The ALJ must consider the impairments in combination and not fragmentize them in
evaluating their effects. Delrosa v. Sullivan, 922 F.2d 480, 484 (8th Cir. 1991) (citing Johnson
v. Secretary of Health & Human Servs., 872 F.2d 810, 812 (8th Cir. 1989). In the present case,
therefore, the ALJ was obligated to consider the combined effect of [Plaintiff]'s physical and
mental impairments. Id. at 484, citing Reinhart v. Secretary of Health & Human Servs., 733 F.2d
571, 573 (8th Cir. 1984); Wroblewski v. Califano, 609 F.2d 908, 914 (8th Cir. 1979). Under
these circumstances, the Social Security Act requires the Commissioner to consider all
impairments without regard to whether any such impairment, if considered separately, would be
of sufficient medical severity to be disabling. Cunningham v. Apfel, 222 F.3d 496, 501 (8th Cir.
The Plaintiff contends that the ALJ neglected to discuss the fact that the Plaintiff
complained of tingling and numbness in the left arm, fatigue, or adjustment disorder in any detail
It is important to note that Plaintiff did not allege tingling or numbness in his left arm,
fatigue, or adjustment disorder as impairments in his initial disability application. See Dunahoo
v. Apfel, 241 F.3d 1033, 1039 (8th Cir. 2001) (the fact that plaintiff did not allege depression in
his application was significant). See also Smith v. Shalala, 987 F.2d 1371, 1375 (8th Cir.1993).
The record shows that Plaintiff complained of tingling in his arm on December 4, 2004
(Tr. 214). The Plaintiff’s electrocardiogram, chest x-ray, and serologies were all normal. (Id.).
The doctor’s plan was to provide “much reassurance” and he prescribed Motrin and told the
Plaintiff that he could “return to work tomorrow”. The Plaintiff did not complain of tingling
again until November 25, 2008 (T. 202) but all test results again were normal. (Id.).
The record shows that Plaintiff complained only once from fatigue in December 2006,
eight months prior to Plaintiff’s application date (Tr. 183). Even in that reference the fatigue only
followed a seizure event. (Id.). The EKG performed shortly after this complaint was normal (T.
187). There is no objective evidence to support Plaintiff’s subjective complaints of fatigue.
It is true that, “[w]hile not dispositive, a failure to seek treatment may indicate the relative
seriousness of a medical problem .” Shannon v. Chater, 54 F.3d 484, 486 (8th Cir.1995). It is
also true that Plaintiff's attempts to excuse his failure to pursue more aggressive treatment cannot
be wholly excused due to his claims of financial hardship. See Murphy v. Sullivan, 953 F.2d 383,
386-87 (8th Cir.1992) (rejecting claim of financial hardship where there was no evidence that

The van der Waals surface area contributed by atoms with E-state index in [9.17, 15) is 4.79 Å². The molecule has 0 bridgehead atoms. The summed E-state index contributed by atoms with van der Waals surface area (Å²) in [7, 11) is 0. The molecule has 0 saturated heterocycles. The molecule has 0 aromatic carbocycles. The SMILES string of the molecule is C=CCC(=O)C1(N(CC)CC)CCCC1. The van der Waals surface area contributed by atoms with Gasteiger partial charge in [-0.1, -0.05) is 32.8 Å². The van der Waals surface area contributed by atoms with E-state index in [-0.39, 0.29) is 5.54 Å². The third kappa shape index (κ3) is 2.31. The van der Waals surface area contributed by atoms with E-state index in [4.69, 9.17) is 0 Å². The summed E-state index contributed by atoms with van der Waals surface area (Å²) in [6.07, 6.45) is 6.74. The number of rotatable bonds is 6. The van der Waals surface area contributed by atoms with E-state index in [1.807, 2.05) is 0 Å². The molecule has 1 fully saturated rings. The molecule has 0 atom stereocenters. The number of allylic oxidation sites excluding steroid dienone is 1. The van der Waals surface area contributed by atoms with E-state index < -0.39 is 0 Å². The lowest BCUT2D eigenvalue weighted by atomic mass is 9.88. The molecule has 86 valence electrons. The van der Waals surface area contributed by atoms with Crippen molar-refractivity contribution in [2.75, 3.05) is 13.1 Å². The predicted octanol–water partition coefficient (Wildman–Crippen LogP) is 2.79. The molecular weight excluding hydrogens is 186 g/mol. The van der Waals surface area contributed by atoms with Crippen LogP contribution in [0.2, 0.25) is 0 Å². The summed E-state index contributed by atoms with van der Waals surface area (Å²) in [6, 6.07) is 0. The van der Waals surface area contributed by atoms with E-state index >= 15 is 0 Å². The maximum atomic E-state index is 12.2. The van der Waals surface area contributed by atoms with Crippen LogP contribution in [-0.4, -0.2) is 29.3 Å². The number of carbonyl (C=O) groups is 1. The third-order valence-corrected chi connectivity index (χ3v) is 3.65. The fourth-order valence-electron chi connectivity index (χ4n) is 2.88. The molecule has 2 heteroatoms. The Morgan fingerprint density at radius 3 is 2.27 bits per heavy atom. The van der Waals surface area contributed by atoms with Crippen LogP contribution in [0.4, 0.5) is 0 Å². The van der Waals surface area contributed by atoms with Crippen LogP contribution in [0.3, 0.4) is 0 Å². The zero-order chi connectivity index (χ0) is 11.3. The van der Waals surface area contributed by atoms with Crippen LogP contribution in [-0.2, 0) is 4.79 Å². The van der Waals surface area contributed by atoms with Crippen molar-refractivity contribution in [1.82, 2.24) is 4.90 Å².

claimant attempted to obtain low cost medical treatment or that claimant had been denied care
because of her poverty); Hutsell v. Sullivan, 892 F.2d 747, 750 n. 2 (8th Cir.1989) (noting that
“lack of means to pay for medical services does not ipso facto preclude the Secretary from
considering the failure to seek medical attention in credibility determinations.”) (internal
quotations omitted). Tate v. Apfel, 167 F.3d 1191, 1197 (C.A.8 (Ark.),1999).
It is clear that the Plaintiff sought out emergency room treatment when he thought it was
necessary and availed himself of low cost medical care by presenting to the Good Samaritan
Clinic when he believed he needed care.
Plaintiff argues that the ALJ failed to discuss his mental impairment of adjustment
disorder. See Pl.’s Br. at 10. However, as discussed in more detail subsequently, the ALJ
properly noted that on June 26, 2009, Robert L. Spray, Jr., Ph.D., a consultative examiner,
diagnosed Plaintiff with adjustment disorder with depressed mood (Tr. 62, 228). The ALJ
properly recognized that Plaintiff’s depression was a severe impairment, but he noted that the
medical evidence fails to show that Plaintiff’s mental impairments resulted in limitations that
would preclude unskilled work (Tr. 59, Finding No. 2; 62). Thus, the ALJ properly considered
Plaintiff’s mental impairments, and limited him to unskilled work 1.
B. Subjective Complaints
The Plaintiff contends that the ALJ disregarded the Plaintiff’s subjected complaints of
pain in violation of Eighth Circuit case law. (ECF No. 8, p. 10). After discussing each of the
Plaintiff’s impairments the ALJ determined that the Plaintiff’s medically determined
impairments could reasonably be expected to cause the alleged symptoms; however, the Plaintiff
statements concerning the intensity, persistence and limiting effect of these symptoms are not
credible to the extent they are inconsistent with the RFC assessment. (T. 62).
The standard of evaluation is not whether plaintiff experiences pain, but if the pain
alleged is intense enough to cause functional limitations. Gowell v. Apfel, 242 F.3d 793, 796 (8th
Cir. 2001) (holding that the real issue is not whether the plaintiff is experiencing pain, but how
severe and whether it prevents him from performing any kind of work). An ALJ may not
disregard a claimant's subjective complaints solely because the objective medical evidence does
not fully support them. See Polaski v. Heckler, 739 F.2d 1320, 1322 (8th Cir. 1984). The ALJ is
required to take into account the following factors in evaluating the credibility of a claimant's
The regulations define “unskilled work” as “work which needs little or no judgment to do simple duties